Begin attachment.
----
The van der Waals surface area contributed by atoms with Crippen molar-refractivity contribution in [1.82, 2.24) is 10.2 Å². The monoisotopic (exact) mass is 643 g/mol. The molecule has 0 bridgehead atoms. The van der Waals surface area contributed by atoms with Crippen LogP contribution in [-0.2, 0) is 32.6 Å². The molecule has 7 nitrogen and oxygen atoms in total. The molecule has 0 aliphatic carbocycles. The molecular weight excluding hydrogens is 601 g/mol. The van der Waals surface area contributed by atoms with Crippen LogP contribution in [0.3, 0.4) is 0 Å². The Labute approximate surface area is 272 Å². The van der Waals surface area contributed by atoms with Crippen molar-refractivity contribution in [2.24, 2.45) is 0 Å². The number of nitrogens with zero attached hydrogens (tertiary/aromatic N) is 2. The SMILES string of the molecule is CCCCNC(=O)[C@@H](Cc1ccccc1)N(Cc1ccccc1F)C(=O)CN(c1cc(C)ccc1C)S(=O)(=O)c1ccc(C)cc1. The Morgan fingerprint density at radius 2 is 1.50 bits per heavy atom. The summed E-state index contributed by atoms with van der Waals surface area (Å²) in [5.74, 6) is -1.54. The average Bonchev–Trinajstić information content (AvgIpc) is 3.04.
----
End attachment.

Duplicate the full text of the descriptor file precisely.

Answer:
The van der Waals surface area contributed by atoms with Crippen molar-refractivity contribution in [1.82, 2.24) is 10.2 Å². The monoisotopic (exact) mass is 643 g/mol. The molecule has 0 bridgehead atoms. The van der Waals surface area contributed by atoms with Crippen LogP contribution in [-0.2, 0) is 32.6 Å². The molecule has 7 nitrogen and oxygen atoms in total. The molecule has 0 aliphatic carbocycles. The molecular weight excluding hydrogens is 601 g/mol. The van der Waals surface area contributed by atoms with Crippen LogP contribution in [0.3, 0.4) is 0 Å². The Labute approximate surface area is 272 Å². The van der Waals surface area contributed by atoms with Crippen molar-refractivity contribution in [2.24, 2.45) is 0 Å². The number of nitrogens with zero attached hydrogens (tertiary/aromatic N) is 2. The SMILES string of the molecule is CCCCNC(=O)[C@@H](Cc1ccccc1)N(Cc1ccccc1F)C(=O)CN(c1cc(C)ccc1C)S(=O)(=O)c1ccc(C)cc1. The Morgan fingerprint density at radius 2 is 1.50 bits per heavy atom. The summed E-state index contributed by atoms with van der Waals surface area (Å²) in [5.74, 6) is -1.54. The average Bonchev–Trinajstić information content (AvgIpc) is 3.04.